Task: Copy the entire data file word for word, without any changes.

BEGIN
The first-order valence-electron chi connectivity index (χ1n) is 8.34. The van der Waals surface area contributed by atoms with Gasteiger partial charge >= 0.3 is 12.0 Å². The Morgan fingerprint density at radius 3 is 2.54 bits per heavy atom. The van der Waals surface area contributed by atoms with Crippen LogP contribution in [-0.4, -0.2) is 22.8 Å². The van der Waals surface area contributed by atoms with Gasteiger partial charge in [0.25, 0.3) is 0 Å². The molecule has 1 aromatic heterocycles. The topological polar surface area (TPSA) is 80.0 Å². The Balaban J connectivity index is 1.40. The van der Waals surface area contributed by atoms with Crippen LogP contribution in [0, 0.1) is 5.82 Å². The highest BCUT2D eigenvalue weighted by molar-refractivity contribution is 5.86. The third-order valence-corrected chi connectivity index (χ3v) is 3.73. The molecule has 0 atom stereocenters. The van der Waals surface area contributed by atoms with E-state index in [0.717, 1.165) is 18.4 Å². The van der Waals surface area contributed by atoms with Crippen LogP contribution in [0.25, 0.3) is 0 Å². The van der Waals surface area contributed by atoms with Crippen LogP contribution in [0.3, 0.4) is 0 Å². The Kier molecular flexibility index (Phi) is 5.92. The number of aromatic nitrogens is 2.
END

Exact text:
The first-order valence-electron chi connectivity index (χ1n) is 8.34. The van der Waals surface area contributed by atoms with Gasteiger partial charge >= 0.3 is 12.0 Å². The Morgan fingerprint density at radius 3 is 2.54 bits per heavy atom. The van der Waals surface area contributed by atoms with Crippen LogP contribution in [-0.4, -0.2) is 22.8 Å². The van der Waals surface area contributed by atoms with Gasteiger partial charge in [0.25, 0.3) is 0 Å². The molecule has 1 aromatic heterocycles. The topological polar surface area (TPSA) is 80.0 Å². The Balaban J connectivity index is 1.40. The van der Waals surface area contributed by atoms with Crippen LogP contribution in [0, 0.1) is 5.82 Å². The highest BCUT2D eigenvalue weighted by molar-refractivity contribution is 5.86. The third-order valence-corrected chi connectivity index (χ3v) is 3.73. The molecule has 0 atom stereocenters. The van der Waals surface area contributed by atoms with E-state index in [0.717, 1.165) is 18.4 Å². The van der Waals surface area contributed by atoms with Crippen LogP contribution in [0.25, 0.3) is 0 Å². The van der Waals surface area contributed by atoms with Crippen LogP contribution in [0.3, 0.4) is 0 Å². The Kier molecular flexibility index (Phi) is 5.92. The number of aromatic nitrogens is 2.